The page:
Having said all that,I do not think magnification is the key factor. IMO,its far more important the rifle/scope is set up to fit you.

Tape a target,elk pic or a dot,on the wall,or,walk in the woods.Pick a target with your eyes. Close your eyes.Shoulder the rifle.Open your eyes.
You should be looking through the full field of view with the crosshairs on the target. Too many folks use big scopes that require tall rings.

Is eye relief correct?


If a rifle/scope is set up right,you can follow the critter with your eyes and shoulder the gun like wingshooting a pheasant. For myself,3X or 6X does not matter much.


My fixed X scope is never set on the "wrong" power. Its always the same.That makes it easier to estimate range and Kentucky a little bit

Last edited by HiBC; June 14, 2019 at 05:07 PM.
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Old June 14, 2019, 06:50 PM   #6
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Quote:
Almost all my scopes are 4-12 power.
I carry them on 2 power.
I haven't figured out how to do that yet.
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Old June 14, 2019, 06:53 PM   #7
NoSecondBest
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HiBC pretty much got it right. It doesn't really matter as far as working. It's just that it messes with your head until to tune it out. Shooting big game while hunting, a very good power regardless of the distance is 4-6x. You get a decent amount of magnification and the field of view is generally decent as well.
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Old June 14, 2019, 08:15 PM   #8
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Most of my scopes are 3-9X40's with a few 1-4X or 1-6X scopes thrown in. I used to like 2-7X scopes, but anymore just use 3-9's or 1-4's.

For really fast close range shooting something with 1X on the bottom is amazingly fast and accurate, much more so than irons or dot sights. The difference between 1X and 2X on the low end is substantial. I could never really tell any difference between 2X and 3X on the low end and that is the reason I stopped using 2-7's.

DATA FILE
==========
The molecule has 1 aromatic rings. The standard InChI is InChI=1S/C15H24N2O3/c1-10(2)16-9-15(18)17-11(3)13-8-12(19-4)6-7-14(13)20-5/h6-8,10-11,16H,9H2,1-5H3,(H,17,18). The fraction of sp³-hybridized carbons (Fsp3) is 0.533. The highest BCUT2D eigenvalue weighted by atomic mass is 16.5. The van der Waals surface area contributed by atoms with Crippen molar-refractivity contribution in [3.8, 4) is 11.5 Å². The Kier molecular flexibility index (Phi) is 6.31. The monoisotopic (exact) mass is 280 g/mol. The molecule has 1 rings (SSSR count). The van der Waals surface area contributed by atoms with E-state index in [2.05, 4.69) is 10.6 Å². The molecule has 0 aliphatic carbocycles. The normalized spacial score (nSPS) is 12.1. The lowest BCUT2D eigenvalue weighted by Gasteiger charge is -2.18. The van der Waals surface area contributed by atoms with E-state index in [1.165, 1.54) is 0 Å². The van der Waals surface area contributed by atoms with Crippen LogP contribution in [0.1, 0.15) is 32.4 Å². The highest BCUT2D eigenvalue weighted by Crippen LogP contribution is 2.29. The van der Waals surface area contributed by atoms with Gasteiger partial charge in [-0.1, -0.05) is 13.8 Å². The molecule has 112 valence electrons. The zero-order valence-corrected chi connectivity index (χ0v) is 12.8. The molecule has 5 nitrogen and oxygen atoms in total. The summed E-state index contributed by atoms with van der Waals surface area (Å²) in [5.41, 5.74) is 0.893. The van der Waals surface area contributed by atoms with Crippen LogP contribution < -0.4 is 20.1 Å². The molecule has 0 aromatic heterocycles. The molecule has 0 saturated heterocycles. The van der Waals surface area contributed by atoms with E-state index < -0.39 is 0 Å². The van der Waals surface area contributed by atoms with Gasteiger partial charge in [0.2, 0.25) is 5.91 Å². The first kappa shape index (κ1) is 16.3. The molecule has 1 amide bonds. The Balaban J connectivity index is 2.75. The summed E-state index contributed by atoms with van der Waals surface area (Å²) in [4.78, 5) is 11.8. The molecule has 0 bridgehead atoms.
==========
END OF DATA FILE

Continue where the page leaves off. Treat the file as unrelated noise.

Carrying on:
I've shot game offhand with scopes set on 2X scopes at near 200 yards and would feel comfortable shooting big game with any of my 1-4X on scopes on 4X out to 400 yards. I like more magnification (3-9X40's) for smaller targets and shooting at the range, but wouldn't feel handicapped at all with a 1-4x or 1-6X scope for big game hunting. At least out to 400 yards which is about the limit of my skills.

I ALWAYS leave mine on the lowest magnification, and usually make the shot at that setting. I've had a couple of situations where I cranked the scope up to take a possible longish shot only to have game suddenly pop up at under 30 yards and have trouble finding them in the scope. I was able to make the shot once, the other time it cost me a chance.

But how a scope fits your eye and rifle are important too. I've always thought a fixed 6X would be too much magnification for the way I hunt. But my brother bought a fixed 6X SWFA target scope on a 30mm tube recently. The FOV is pretty wide and just playing around with it at the range it may have changed my mind.
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Old June 14, 2019, 09:04 PM   #9
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3x9x40 and always carry it on 6x for deer with a 30-06. A squirrel gun would be 4x in 22 lr because you're shooting shorter distances.
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Old June 15, 2019, 02:51 AM   #10
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Quote:
My minority opinion is that it just does not matter much. For nearly all of us,its our ability to hold and squeeze that limits our ability to shoot offhand
I'm sorry, but I have to agree with this one statement more than anything else that's been said.
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Old June 15, 2019, 05:23 AM   #11
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Look at it this way: 4x is adequate magnification for distances suitable to the normal shooter's ability to make an accurate offhand shot in a hunting scenario.
You don't have to be able to count the animals eyelashes to place a killing shot on the vitals.